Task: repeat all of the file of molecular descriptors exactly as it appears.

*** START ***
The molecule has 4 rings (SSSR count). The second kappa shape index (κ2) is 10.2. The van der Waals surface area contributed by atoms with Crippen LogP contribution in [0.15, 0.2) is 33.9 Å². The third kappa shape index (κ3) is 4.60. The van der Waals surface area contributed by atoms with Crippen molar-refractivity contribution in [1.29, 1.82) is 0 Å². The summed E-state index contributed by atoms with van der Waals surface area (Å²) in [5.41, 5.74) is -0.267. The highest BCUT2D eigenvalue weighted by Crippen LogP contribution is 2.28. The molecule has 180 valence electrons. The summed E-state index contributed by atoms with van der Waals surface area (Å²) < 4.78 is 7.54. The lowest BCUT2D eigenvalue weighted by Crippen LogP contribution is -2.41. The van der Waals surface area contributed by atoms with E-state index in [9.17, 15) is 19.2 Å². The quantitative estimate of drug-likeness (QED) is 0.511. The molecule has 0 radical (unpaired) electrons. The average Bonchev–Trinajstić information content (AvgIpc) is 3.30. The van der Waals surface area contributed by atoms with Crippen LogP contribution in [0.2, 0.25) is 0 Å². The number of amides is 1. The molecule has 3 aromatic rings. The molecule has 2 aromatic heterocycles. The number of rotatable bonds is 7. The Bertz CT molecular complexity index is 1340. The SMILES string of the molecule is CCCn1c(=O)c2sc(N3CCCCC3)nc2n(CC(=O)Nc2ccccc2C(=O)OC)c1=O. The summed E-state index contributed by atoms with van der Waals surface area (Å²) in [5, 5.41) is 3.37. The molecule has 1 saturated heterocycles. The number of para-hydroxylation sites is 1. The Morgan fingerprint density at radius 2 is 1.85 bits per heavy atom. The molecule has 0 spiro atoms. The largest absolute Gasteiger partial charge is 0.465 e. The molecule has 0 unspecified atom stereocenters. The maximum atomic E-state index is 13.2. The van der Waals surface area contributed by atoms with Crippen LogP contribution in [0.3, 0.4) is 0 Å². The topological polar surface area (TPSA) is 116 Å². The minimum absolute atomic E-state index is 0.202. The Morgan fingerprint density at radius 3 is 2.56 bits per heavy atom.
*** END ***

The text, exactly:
The molecule has 4 rings (SSSR count). The second kappa shape index (κ2) is 10.2. The van der Waals surface area contributed by atoms with Crippen LogP contribution in [0.15, 0.2) is 33.9 Å². The third kappa shape index (κ3) is 4.60. The van der Waals surface area contributed by atoms with Crippen molar-refractivity contribution in [1.29, 1.82) is 0 Å². The summed E-state index contributed by atoms with van der Waals surface area (Å²) in [5.41, 5.74) is -0.267. The highest BCUT2D eigenvalue weighted by Crippen LogP contribution is 2.28. The molecule has 180 valence electrons. The summed E-state index contributed by atoms with van der Waals surface area (Å²) < 4.78 is 7.54. The lowest BCUT2D eigenvalue weighted by Crippen LogP contribution is -2.41. The van der Waals surface area contributed by atoms with E-state index in [9.17, 15) is 19.2 Å². The quantitative estimate of drug-likeness (QED) is 0.511. The molecule has 0 radical (unpaired) electrons. The average Bonchev–Trinajstić information content (AvgIpc) is 3.30. The van der Waals surface area contributed by atoms with Crippen LogP contribution in [0.2, 0.25) is 0 Å². The number of amides is 1. The molecule has 3 aromatic rings. The molecule has 2 aromatic heterocycles. The number of rotatable bonds is 7. The Bertz CT molecular complexity index is 1340. The SMILES string of the molecule is CCCn1c(=O)c2sc(N3CCCCC3)nc2n(CC(=O)Nc2ccccc2C(=O)OC)c1=O. The summed E-state index contributed by atoms with van der Waals surface area (Å²) in [5, 5.41) is 3.37. The molecule has 1 saturated heterocycles. The number of para-hydroxylation sites is 1. The Morgan fingerprint density at radius 2 is 1.85 bits per heavy atom. The molecule has 0 spiro atoms. The largest absolute Gasteiger partial charge is 0.465 e. The molecule has 0 unspecified atom stereocenters. The maximum atomic E-state index is 13.2. The van der Waals surface area contributed by atoms with Crippen LogP contribution in [0.3, 0.4) is 0 Å². The topological polar surface area (TPSA) is 116 Å². The minimum absolute atomic E-state index is 0.202. The Morgan fingerprint density at radius 3 is 2.56 bits per heavy atom.